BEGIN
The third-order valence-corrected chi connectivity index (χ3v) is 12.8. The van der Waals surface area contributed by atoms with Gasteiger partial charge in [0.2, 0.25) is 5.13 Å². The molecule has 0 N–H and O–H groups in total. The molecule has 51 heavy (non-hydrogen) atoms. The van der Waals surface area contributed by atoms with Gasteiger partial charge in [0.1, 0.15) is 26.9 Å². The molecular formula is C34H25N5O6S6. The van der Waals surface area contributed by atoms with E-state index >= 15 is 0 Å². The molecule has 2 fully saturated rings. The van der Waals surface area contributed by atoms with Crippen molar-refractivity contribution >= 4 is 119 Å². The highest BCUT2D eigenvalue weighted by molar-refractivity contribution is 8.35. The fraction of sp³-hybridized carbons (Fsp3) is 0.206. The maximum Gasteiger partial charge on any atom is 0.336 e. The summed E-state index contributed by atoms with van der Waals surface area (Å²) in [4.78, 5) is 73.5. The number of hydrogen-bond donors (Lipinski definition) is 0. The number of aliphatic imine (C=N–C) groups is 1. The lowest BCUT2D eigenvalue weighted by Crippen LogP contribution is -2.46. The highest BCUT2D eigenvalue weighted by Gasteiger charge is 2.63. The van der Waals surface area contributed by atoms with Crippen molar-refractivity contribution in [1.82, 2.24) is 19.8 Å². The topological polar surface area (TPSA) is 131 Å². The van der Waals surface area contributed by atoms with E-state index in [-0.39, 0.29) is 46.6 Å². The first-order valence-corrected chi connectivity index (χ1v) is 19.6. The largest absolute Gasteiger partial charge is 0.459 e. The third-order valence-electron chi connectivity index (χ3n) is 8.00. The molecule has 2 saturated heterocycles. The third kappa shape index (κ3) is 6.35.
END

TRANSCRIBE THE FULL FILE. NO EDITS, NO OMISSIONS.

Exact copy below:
The third-order valence-corrected chi connectivity index (χ3v) is 12.8. The van der Waals surface area contributed by atoms with Gasteiger partial charge in [0.2, 0.25) is 5.13 Å². The molecule has 0 N–H and O–H groups in total. The molecule has 51 heavy (non-hydrogen) atoms. The van der Waals surface area contributed by atoms with Gasteiger partial charge in [0.1, 0.15) is 26.9 Å². The molecular formula is C34H25N5O6S6. The van der Waals surface area contributed by atoms with E-state index >= 15 is 0 Å². The molecule has 2 fully saturated rings. The van der Waals surface area contributed by atoms with Crippen molar-refractivity contribution >= 4 is 119 Å². The highest BCUT2D eigenvalue weighted by molar-refractivity contribution is 8.35. The fraction of sp³-hybridized carbons (Fsp3) is 0.206. The maximum Gasteiger partial charge on any atom is 0.336 e. The summed E-state index contributed by atoms with van der Waals surface area (Å²) in [4.78, 5) is 73.5. The number of hydrogen-bond donors (Lipinski definition) is 0. The number of aliphatic imine (C=N–C) groups is 1. The lowest BCUT2D eigenvalue weighted by Crippen LogP contribution is -2.46. The highest BCUT2D eigenvalue weighted by Gasteiger charge is 2.63. The van der Waals surface area contributed by atoms with Crippen molar-refractivity contribution in [1.82, 2.24) is 19.8 Å². The topological polar surface area (TPSA) is 131 Å². The van der Waals surface area contributed by atoms with E-state index in [-0.39, 0.29) is 46.6 Å². The first-order valence-corrected chi connectivity index (χ1v) is 19.6. The largest absolute Gasteiger partial charge is 0.459 e. The third-order valence-electron chi connectivity index (χ3n) is 8.00. The molecule has 2 saturated heterocycles. The third kappa shape index (κ3) is 6.35.